The messaging service’s product manager discusses how it plans to expand
Credit: Crown Copyright/Open Government Licence v3.0
The initial brief given to Peter Herlihy’s Cabinet Office team of between 10-12 civil servants was to create a ‘status-tracking platform’ for users to monitor their government applications.
“One of the biggest challenges early on,” recalls Herlihy, lead product manager for what would become GOV.UK Notify, “was telling the minister – no, we’re not going to build that thing that you’ve been telling everyone we’re going to build. We’re actually going to do something slightly different, but ultimately better.”
“It was a nice idea in theory,” he says of the original proposal, but the worry was that, unless they could get all of government to sign up, the service would be misleading, and “as an end user, you still had to get anxious enough to decide to go and visit that website to sign in.” The service as they envisioned it would instead “just email you, or text you an update” thereby ruling out any dependence on user anxiety.
The service they built, GOV.UK Notify, began operation in May 2016 and is now used by 1,000 services across government – a number which the team expects to double within the year. It is used across central and local government as well as in bodies like the NHS, and it’s expected to save £45m a year by enabling them to mass-send text messages, letters and emails.
One borough council reported saving £5,000 over a three-month-period, because using Notify allowed them to send 3,000 fewer letters.
“It can be very tempting to think: ‘I’m building something big and important, therefore I need a big, important team on it’. But, actually, I think you’d achieve more with fewer people.”
Peter Herlihy, Cabinet Office
From replacing letters such as those reminding people to pay their council tax, to texting people their MOT reminders – “that’s quite nice, Herlihy says, “mainly because I missed my MOT for the past two years” – Notify also provides services such as updating donors when their blood has been used.
Notify is not just improving government through cost-saving measures. Recently, the service has been rolled out to a local authority who are using it to communicate with teenagers in abusive home situations. “They can’t receive phone calls necessarily. They definitely can’t receive letters if they’re reporting something that’s going on that they need to keep quiet,” Herlihy explains, “so Notify allows them to sign up for text message correspondence and they can correspond directly with the social services team and the local authority.
“And they wouldn’t have been able to do that before. Now the team can easily plug into Notify. And they can quickly start having two-way conversations via text message.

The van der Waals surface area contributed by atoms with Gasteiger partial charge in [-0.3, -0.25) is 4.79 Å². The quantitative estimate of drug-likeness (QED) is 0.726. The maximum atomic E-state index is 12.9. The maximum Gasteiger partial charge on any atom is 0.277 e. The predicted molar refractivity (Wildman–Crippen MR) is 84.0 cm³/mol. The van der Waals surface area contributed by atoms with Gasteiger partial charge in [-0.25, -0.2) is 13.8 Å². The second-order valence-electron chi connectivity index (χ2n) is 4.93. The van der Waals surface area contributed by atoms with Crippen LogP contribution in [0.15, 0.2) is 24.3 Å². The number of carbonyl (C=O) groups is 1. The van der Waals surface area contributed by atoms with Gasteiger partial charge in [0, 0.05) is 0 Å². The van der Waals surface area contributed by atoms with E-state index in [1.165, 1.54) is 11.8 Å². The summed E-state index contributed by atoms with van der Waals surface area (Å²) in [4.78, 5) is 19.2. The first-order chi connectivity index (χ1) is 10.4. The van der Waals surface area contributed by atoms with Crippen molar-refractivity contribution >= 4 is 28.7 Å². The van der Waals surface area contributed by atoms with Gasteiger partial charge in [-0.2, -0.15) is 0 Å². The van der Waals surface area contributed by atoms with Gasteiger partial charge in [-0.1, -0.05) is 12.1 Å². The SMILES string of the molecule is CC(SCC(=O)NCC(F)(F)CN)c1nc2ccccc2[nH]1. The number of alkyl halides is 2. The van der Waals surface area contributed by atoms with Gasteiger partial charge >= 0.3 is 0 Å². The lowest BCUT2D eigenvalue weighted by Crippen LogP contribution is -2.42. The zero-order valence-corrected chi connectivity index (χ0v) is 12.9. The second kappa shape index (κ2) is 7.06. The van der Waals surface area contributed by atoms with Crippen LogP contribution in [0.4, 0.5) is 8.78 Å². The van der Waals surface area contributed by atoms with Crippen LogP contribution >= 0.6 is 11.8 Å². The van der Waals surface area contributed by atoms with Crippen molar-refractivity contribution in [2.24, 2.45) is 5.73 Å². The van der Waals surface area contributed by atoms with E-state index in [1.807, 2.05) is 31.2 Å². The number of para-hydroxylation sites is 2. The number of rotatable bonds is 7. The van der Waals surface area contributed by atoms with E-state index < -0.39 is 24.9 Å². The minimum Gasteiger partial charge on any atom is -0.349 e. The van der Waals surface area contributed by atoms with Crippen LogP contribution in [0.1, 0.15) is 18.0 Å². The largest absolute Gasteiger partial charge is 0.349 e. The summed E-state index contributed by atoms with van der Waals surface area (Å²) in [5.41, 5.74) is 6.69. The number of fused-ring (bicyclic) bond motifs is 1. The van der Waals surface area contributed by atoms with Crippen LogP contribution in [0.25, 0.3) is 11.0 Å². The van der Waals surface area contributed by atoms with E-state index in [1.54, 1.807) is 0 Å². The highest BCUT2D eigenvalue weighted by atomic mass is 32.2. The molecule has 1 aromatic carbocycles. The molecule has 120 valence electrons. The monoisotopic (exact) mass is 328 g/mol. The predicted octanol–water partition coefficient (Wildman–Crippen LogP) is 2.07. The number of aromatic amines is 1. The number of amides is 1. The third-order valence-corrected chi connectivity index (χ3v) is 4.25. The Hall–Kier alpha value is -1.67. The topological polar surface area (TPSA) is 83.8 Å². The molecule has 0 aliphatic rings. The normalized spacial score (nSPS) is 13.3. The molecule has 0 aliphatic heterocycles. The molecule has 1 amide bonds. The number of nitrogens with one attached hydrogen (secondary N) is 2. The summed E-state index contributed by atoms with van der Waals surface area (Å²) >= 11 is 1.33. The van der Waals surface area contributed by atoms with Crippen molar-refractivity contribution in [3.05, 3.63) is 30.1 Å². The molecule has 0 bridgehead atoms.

Since winning the Operational Excellence Award at the 2018 Civil Service Awards, Notify has gone from strength to strength. But it has not been entirely smooth sailing. Herlihy explains how they have had to fight against convention to maintain their small, tight-knit team.
“It can be very tempting to think: ‘I’m building something big and important, therefore I need a big, important team on it’,” Herlihy says. “But, actually, I think you’d achieve more with fewer people.”
Close and collaborative
He believes that the major benefit of the smaller team was that it allowed them to be “fairly close to everything within the product and the service,” and encouraged “really decisive, collaborative working.” Remaining small and close-knit, he says, stopped the team from becoming “fragmented.”
Herlihy explains that they approached the challenge of Notify in a manner more like a small business than a standard civil service team. Instead of going into departments and holding seminars – “You don’t get to go and have a meeting with [Amazon boss] Jeff Bezos,” he says – they encouraged departments to treat it as a self-service programme. Users were encouraged to contact them with any issues, but otherwise to experiment and see how far they could get on their own. “It involved taking some of our users out of their comfort zone,” Herlihy admits, “but once we explained that to people, they were really happy to take that approach.”
When asked what the best aspect of the award win was for them, Herlihy identifies the recognition of their small group’s massive achievement; especially as it came on the back of their battle to prove that their structure was sustainable.
“I don’t want to say ‘rage against the machine’ so much, but we have fought hard to work in a different way. And I think it [the award] was a really important recognition for us, so that we could take that way of work and share it a bit more widely.”
The Civil Service Awards – run by PublicTechnology parent company Dods and the Cabinet Office – are accepting nominations until 24 July. For more information please visit the site here.